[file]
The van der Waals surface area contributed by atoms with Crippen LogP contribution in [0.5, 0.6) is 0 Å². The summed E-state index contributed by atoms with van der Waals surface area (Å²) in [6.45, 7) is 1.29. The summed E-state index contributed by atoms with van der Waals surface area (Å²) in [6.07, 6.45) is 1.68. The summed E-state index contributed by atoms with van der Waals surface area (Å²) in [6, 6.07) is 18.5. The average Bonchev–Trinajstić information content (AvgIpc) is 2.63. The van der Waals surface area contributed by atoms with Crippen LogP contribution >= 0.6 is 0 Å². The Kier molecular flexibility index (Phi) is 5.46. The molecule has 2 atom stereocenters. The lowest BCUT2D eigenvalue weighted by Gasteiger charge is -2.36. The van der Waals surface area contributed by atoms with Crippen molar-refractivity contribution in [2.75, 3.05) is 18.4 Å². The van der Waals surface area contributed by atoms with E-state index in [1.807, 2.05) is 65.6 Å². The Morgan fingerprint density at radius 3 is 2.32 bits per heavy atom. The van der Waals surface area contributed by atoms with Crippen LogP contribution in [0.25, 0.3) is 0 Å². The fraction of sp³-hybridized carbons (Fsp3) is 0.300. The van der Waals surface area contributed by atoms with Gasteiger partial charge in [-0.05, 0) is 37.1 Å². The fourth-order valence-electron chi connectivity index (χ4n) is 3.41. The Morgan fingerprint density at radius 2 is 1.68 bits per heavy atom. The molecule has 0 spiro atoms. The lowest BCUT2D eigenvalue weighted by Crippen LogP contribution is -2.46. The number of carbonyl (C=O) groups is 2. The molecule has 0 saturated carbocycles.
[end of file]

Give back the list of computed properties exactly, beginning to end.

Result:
The van der Waals surface area contributed by atoms with Crippen LogP contribution in [0.5, 0.6) is 0 Å². The summed E-state index contributed by atoms with van der Waals surface area (Å²) in [6.45, 7) is 1.29. The summed E-state index contributed by atoms with van der Waals surface area (Å²) in [6.07, 6.45) is 1.68. The summed E-state index contributed by atoms with van der Waals surface area (Å²) in [6, 6.07) is 18.5. The average Bonchev–Trinajstić information content (AvgIpc) is 2.63. The van der Waals surface area contributed by atoms with Crippen LogP contribution >= 0.6 is 0 Å². The Kier molecular flexibility index (Phi) is 5.46. The molecule has 2 atom stereocenters. The lowest BCUT2D eigenvalue weighted by Gasteiger charge is -2.36. The van der Waals surface area contributed by atoms with Crippen molar-refractivity contribution in [2.75, 3.05) is 18.4 Å². The van der Waals surface area contributed by atoms with E-state index in [1.807, 2.05) is 65.6 Å². The Morgan fingerprint density at radius 3 is 2.32 bits per heavy atom. The van der Waals surface area contributed by atoms with Crippen LogP contribution in [0.25, 0.3) is 0 Å². The fraction of sp³-hybridized carbons (Fsp3) is 0.300. The van der Waals surface area contributed by atoms with Gasteiger partial charge in [-0.05, 0) is 37.1 Å². The fourth-order valence-electron chi connectivity index (χ4n) is 3.41. The Morgan fingerprint density at radius 2 is 1.68 bits per heavy atom. The molecule has 0 spiro atoms. The lowest BCUT2D eigenvalue weighted by Crippen LogP contribution is -2.46. The number of carbonyl (C=O) groups is 2. The molecule has 0 saturated carbocycles.